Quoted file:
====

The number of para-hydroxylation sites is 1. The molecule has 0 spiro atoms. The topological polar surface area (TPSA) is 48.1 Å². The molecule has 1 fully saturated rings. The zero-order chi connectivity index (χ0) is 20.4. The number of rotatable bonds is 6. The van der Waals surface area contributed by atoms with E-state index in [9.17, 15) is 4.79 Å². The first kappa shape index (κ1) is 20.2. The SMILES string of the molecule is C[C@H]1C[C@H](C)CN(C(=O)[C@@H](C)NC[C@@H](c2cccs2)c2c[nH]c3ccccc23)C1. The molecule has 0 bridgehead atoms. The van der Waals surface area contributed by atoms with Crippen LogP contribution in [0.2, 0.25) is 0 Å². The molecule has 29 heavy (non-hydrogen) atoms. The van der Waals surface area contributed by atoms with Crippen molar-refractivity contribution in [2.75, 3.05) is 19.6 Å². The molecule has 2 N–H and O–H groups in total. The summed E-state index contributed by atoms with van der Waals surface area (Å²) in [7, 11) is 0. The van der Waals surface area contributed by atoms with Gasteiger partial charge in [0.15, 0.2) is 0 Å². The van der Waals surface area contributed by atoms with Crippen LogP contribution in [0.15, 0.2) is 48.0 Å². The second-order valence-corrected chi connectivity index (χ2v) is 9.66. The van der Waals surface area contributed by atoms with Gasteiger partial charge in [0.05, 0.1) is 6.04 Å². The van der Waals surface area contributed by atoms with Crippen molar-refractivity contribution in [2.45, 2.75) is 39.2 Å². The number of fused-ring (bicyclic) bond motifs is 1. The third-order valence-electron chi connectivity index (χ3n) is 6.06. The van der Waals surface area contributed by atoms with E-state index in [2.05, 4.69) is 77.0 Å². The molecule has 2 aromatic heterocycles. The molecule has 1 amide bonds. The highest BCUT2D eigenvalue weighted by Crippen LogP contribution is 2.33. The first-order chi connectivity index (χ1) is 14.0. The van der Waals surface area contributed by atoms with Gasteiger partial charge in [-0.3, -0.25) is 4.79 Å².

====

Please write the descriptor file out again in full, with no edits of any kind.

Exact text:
The number of para-hydroxylation sites is 1. The molecule has 0 spiro atoms. The topological polar surface area (TPSA) is 48.1 Å². The molecule has 1 fully saturated rings. The zero-order chi connectivity index (χ0) is 20.4. The number of rotatable bonds is 6. The van der Waals surface area contributed by atoms with E-state index in [9.17, 15) is 4.79 Å². The first kappa shape index (κ1) is 20.2. The SMILES string of the molecule is C[C@H]1C[C@H](C)CN(C(=O)[C@@H](C)NC[C@@H](c2cccs2)c2c[nH]c3ccccc23)C1. The molecule has 0 bridgehead atoms. The van der Waals surface area contributed by atoms with Crippen LogP contribution in [0.2, 0.25) is 0 Å². The molecule has 29 heavy (non-hydrogen) atoms. The van der Waals surface area contributed by atoms with Crippen molar-refractivity contribution in [2.75, 3.05) is 19.6 Å². The molecule has 2 N–H and O–H groups in total. The summed E-state index contributed by atoms with van der Waals surface area (Å²) in [7, 11) is 0. The van der Waals surface area contributed by atoms with Gasteiger partial charge in [0.15, 0.2) is 0 Å². The van der Waals surface area contributed by atoms with Crippen LogP contribution in [0.15, 0.2) is 48.0 Å². The second-order valence-corrected chi connectivity index (χ2v) is 9.66. The van der Waals surface area contributed by atoms with Gasteiger partial charge in [0.05, 0.1) is 6.04 Å². The van der Waals surface area contributed by atoms with Crippen molar-refractivity contribution in [2.45, 2.75) is 39.2 Å². The number of fused-ring (bicyclic) bond motifs is 1. The third-order valence-electron chi connectivity index (χ3n) is 6.06. The van der Waals surface area contributed by atoms with E-state index in [2.05, 4.69) is 77.0 Å². The molecule has 2 aromatic heterocycles. The molecule has 1 amide bonds. The highest BCUT2D eigenvalue weighted by Crippen LogP contribution is 2.33. The first-order chi connectivity index (χ1) is 14.0. The van der Waals surface area contributed by atoms with Gasteiger partial charge in [-0.3, -0.25) is 4.79 Å².